Constructing Female Identities
Meaning Making in an Upper Middle Class Youth Culture
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An insightful, and often surprising, look at adolescent girls' socialization in a historically elite, private, single-sex high school.
Research conducted in schools over the past two decades has found that youth shape who they are in ways that do not simply mirror class, race, and gender discourses organizing life in schools. Instead, educators have learned that youth play active roles in shaping who they are on a daily basis, challenging dominant meanings and practices as they move through school. New insights in these directions now compel those in educational circles to talk differently about youth identity formation than they did nearly two decades ago. While sound research on male identity formation in educational contexts has illustrated boys' socialization processes in school, there still is much to learn about girls' social lives and meaning-making processes, particularly in the relatively unexplored arenas of private education and single-sex schooling.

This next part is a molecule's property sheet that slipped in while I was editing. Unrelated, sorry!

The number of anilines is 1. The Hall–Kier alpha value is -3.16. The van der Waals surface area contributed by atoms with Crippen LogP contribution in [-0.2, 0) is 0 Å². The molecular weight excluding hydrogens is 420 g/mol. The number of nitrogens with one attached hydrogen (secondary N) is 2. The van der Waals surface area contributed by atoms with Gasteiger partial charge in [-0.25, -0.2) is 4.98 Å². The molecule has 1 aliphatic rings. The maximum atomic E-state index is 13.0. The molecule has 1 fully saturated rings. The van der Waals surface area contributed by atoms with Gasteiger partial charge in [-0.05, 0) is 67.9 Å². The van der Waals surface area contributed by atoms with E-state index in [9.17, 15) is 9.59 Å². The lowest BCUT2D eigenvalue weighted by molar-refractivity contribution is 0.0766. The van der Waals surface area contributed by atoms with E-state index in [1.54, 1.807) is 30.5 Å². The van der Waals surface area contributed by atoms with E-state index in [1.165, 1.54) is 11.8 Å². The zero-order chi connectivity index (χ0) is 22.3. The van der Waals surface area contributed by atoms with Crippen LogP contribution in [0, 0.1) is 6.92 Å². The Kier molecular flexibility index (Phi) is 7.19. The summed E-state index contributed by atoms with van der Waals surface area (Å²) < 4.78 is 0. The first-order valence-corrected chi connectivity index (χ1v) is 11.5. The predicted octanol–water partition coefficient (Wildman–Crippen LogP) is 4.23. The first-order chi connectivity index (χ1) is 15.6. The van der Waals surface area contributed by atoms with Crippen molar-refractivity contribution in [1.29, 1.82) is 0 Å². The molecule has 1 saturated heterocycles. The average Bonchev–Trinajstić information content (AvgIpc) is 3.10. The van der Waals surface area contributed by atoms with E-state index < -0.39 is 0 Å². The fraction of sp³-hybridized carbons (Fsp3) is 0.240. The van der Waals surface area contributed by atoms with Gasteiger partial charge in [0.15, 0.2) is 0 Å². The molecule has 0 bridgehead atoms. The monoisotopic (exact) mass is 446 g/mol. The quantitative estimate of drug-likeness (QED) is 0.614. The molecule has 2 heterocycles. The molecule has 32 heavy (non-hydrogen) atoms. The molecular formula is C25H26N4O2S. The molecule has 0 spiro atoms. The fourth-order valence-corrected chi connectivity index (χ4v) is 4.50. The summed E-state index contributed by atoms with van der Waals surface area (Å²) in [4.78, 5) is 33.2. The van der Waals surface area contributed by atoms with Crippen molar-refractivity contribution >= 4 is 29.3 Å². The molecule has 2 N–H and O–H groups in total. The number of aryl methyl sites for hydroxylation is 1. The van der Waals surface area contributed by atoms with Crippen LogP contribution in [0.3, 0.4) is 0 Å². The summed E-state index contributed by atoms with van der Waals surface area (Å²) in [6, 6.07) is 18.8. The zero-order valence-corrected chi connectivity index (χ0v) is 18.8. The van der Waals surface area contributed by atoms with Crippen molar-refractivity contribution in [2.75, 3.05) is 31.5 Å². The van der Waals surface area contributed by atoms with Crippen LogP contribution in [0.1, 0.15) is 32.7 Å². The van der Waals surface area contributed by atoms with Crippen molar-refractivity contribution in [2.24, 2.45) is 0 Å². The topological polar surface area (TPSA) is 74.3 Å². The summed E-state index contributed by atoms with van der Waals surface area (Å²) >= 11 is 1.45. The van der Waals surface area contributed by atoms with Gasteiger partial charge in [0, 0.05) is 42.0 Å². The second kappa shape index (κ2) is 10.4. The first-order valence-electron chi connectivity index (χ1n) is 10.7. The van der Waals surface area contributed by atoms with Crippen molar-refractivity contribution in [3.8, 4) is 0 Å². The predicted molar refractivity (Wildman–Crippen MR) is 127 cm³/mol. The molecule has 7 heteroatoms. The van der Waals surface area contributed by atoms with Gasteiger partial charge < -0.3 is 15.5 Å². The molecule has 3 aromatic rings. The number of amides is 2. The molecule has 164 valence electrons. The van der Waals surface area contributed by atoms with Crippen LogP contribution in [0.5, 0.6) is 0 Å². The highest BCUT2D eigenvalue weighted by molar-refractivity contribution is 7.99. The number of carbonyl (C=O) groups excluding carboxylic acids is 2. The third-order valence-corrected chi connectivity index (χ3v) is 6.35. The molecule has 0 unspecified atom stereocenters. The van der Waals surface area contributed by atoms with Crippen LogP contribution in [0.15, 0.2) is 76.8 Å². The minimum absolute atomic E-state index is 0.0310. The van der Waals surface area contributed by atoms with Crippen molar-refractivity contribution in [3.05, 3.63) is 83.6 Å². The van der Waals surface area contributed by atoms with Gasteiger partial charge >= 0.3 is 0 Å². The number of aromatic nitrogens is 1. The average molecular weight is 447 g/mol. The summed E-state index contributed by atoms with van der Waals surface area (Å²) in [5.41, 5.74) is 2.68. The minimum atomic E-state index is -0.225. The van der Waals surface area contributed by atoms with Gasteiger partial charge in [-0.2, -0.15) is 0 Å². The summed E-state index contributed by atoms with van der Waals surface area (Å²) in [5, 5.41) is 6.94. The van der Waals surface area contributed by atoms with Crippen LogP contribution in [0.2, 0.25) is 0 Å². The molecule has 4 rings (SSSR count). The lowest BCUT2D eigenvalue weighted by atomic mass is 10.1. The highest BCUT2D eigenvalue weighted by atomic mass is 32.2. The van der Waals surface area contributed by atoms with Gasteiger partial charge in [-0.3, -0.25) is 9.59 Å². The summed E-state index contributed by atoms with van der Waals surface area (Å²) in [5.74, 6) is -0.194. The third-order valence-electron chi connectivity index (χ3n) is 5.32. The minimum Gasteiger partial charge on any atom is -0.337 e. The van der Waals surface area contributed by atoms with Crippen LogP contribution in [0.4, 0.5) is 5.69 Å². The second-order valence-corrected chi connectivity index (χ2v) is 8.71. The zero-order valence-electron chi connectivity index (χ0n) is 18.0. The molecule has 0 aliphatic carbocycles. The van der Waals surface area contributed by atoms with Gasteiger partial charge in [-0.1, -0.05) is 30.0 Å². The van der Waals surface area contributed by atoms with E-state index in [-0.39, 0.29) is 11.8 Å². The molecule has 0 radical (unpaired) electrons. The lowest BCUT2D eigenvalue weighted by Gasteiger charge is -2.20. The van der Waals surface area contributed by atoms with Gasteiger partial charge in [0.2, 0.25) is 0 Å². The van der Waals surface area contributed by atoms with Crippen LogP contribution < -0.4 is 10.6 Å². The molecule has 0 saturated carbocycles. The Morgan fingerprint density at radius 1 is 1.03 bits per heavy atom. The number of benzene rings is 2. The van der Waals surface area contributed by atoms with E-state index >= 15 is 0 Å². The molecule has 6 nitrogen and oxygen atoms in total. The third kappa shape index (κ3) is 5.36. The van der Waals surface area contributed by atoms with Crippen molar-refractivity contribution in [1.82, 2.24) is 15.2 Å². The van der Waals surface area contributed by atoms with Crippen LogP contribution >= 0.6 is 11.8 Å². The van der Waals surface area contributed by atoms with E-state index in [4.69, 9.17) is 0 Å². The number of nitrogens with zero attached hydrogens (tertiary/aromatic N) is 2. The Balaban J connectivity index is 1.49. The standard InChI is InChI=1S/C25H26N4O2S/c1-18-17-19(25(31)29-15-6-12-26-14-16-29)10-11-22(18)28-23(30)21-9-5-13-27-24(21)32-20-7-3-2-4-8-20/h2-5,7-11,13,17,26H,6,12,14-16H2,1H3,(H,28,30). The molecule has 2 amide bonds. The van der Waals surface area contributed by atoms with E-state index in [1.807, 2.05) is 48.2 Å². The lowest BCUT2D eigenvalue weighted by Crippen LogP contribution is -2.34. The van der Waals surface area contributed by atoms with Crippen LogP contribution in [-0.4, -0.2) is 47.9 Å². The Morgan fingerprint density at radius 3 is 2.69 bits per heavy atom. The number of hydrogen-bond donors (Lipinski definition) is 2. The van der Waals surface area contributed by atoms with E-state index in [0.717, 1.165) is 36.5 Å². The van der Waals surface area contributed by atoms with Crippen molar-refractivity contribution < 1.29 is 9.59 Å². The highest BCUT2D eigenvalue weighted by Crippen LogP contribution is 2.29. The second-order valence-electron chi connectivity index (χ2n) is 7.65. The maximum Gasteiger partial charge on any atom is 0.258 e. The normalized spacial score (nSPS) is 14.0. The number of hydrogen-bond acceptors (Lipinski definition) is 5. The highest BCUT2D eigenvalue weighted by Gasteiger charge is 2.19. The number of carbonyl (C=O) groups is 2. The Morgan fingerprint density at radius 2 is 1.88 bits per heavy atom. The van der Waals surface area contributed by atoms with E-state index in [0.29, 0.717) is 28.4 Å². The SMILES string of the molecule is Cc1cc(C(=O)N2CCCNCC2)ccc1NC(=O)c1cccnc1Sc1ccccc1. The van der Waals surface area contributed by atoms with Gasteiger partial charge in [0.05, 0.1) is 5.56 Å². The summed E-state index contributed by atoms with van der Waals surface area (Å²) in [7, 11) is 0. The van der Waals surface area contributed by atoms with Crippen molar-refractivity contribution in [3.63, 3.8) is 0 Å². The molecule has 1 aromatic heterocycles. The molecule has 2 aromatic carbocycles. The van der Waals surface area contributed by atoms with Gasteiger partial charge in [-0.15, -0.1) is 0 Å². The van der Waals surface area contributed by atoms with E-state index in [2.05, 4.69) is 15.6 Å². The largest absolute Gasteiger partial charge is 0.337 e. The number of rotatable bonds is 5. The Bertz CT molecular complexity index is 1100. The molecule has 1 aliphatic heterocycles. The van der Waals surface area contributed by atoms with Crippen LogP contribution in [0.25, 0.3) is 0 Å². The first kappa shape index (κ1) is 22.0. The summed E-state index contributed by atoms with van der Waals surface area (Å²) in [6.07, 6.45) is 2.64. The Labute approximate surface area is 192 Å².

Probing beneath the surface, this book explores one year in the lives of thirty-four adolescent girls in Best Academy, a historically elite, private, single-sex high school, as female students construct their identities in an educational context. Through the eyes of these students, we find that the private school is less of a homogenous and stable culture along class and race lines than educators have understood it to be. School officials and parents interact with these adolescent girls to weave a story of complex and contradictory moments of meaning making as youth work hard at figuring out who they are becoming as raced, classed, and gendered individuals in the context of institutional and structural change.
Amira Proweller is Assistant Professor, School of Education, DePaul University.
"Constructing Female Identities: Meaning Making in an Upper Middle Class Youth Culture is an extraordinary piece of work. Not only does Amira Proweller push our theoretical understanding of identity production in schools, but she adds greatly to our knowledge of what actually happens on a day-to-day basis in a private single-sex high school in the United States, thus filling a distinct void in the literature on schooling, and schooling for young women, in particular. The ethnography is carefully done; the theoretical insights at times dazzling. I strongly recommend this volume to anyone interested in women's education as well as in the ever growing private educational sector in the U. S." — Lois Weis, State University of New York, University at Buffalo